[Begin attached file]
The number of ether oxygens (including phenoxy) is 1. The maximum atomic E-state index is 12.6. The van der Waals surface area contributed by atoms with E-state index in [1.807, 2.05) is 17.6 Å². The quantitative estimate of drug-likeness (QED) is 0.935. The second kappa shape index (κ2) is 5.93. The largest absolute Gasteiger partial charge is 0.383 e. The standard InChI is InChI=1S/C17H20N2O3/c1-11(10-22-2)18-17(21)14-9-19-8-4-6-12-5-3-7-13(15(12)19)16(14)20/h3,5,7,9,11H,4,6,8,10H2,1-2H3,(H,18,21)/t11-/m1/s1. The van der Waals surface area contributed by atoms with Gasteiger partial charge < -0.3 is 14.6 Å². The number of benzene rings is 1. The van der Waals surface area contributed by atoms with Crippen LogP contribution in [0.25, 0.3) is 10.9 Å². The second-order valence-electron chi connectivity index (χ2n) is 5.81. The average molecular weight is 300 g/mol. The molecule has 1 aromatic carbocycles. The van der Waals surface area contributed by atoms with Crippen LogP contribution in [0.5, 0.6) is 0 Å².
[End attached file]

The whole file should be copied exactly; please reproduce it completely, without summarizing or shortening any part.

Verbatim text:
The number of ether oxygens (including phenoxy) is 1. The maximum atomic E-state index is 12.6. The van der Waals surface area contributed by atoms with E-state index in [1.807, 2.05) is 17.6 Å². The quantitative estimate of drug-likeness (QED) is 0.935. The second kappa shape index (κ2) is 5.93. The largest absolute Gasteiger partial charge is 0.383 e. The standard InChI is InChI=1S/C17H20N2O3/c1-11(10-22-2)18-17(21)14-9-19-8-4-6-12-5-3-7-13(15(12)19)16(14)20/h3,5,7,9,11H,4,6,8,10H2,1-2H3,(H,18,21)/t11-/m1/s1. The van der Waals surface area contributed by atoms with Gasteiger partial charge < -0.3 is 14.6 Å². The number of benzene rings is 1. The van der Waals surface area contributed by atoms with Crippen LogP contribution in [0.25, 0.3) is 10.9 Å². The second-order valence-electron chi connectivity index (χ2n) is 5.81. The average molecular weight is 300 g/mol. The molecule has 1 aromatic carbocycles. The van der Waals surface area contributed by atoms with Crippen LogP contribution in [0.5, 0.6) is 0 Å².